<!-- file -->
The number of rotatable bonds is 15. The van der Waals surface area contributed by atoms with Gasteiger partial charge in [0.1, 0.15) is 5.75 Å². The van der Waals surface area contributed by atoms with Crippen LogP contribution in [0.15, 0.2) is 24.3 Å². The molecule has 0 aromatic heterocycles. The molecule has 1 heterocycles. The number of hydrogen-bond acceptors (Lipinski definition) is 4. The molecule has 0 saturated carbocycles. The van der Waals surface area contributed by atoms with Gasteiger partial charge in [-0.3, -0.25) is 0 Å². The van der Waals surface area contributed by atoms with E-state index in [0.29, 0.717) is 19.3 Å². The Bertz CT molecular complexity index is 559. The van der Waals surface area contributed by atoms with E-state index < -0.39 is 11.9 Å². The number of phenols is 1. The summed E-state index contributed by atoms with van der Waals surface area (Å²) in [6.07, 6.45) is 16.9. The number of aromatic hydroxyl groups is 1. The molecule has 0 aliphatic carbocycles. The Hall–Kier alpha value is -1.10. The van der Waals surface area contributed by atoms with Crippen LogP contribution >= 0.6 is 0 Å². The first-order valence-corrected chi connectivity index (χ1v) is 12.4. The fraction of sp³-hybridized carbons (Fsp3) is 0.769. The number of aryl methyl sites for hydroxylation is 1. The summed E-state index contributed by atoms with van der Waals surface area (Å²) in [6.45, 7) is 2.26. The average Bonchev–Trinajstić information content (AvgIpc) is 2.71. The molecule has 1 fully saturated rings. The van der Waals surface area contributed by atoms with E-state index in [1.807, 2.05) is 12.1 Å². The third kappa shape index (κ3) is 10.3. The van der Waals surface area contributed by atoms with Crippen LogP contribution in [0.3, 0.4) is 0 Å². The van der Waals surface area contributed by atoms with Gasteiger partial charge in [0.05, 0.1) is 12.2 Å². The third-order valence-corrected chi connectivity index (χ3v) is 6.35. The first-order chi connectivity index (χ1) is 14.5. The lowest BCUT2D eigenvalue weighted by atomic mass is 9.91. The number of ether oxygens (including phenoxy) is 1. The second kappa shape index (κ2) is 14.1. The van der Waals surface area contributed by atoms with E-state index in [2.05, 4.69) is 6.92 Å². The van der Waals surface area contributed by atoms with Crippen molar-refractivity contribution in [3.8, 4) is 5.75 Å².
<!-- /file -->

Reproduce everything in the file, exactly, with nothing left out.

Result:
The number of rotatable bonds is 15. The van der Waals surface area contributed by atoms with Gasteiger partial charge in [0.1, 0.15) is 5.75 Å². The van der Waals surface area contributed by atoms with Crippen LogP contribution in [0.15, 0.2) is 24.3 Å². The molecule has 0 aromatic heterocycles. The molecule has 1 heterocycles. The number of hydrogen-bond acceptors (Lipinski definition) is 4. The molecule has 0 saturated carbocycles. The van der Waals surface area contributed by atoms with Gasteiger partial charge in [-0.3, -0.25) is 0 Å². The van der Waals surface area contributed by atoms with E-state index in [0.29, 0.717) is 19.3 Å². The Bertz CT molecular complexity index is 559. The van der Waals surface area contributed by atoms with E-state index < -0.39 is 11.9 Å². The number of phenols is 1. The summed E-state index contributed by atoms with van der Waals surface area (Å²) in [6.07, 6.45) is 16.9. The number of aromatic hydroxyl groups is 1. The molecule has 0 aliphatic carbocycles. The Hall–Kier alpha value is -1.10. The van der Waals surface area contributed by atoms with Crippen LogP contribution >= 0.6 is 0 Å². The first-order valence-corrected chi connectivity index (χ1v) is 12.4. The fraction of sp³-hybridized carbons (Fsp3) is 0.769. The number of aryl methyl sites for hydroxylation is 1. The summed E-state index contributed by atoms with van der Waals surface area (Å²) in [6.45, 7) is 2.26. The average Bonchev–Trinajstić information content (AvgIpc) is 2.71. The molecule has 1 fully saturated rings. The van der Waals surface area contributed by atoms with E-state index in [1.807, 2.05) is 12.1 Å². The third kappa shape index (κ3) is 10.3. The van der Waals surface area contributed by atoms with Crippen LogP contribution in [0.3, 0.4) is 0 Å². The van der Waals surface area contributed by atoms with Gasteiger partial charge in [0.05, 0.1) is 12.2 Å². The third-order valence-corrected chi connectivity index (χ3v) is 6.35. The first-order chi connectivity index (χ1) is 14.5. The lowest BCUT2D eigenvalue weighted by atomic mass is 9.91. The number of ether oxygens (including phenoxy) is 1. The second kappa shape index (κ2) is 14.1. The van der Waals surface area contributed by atoms with E-state index in [2.05, 4.69) is 6.92 Å². The van der Waals surface area contributed by atoms with Crippen molar-refractivity contribution in [3.8, 4) is 5.75 Å².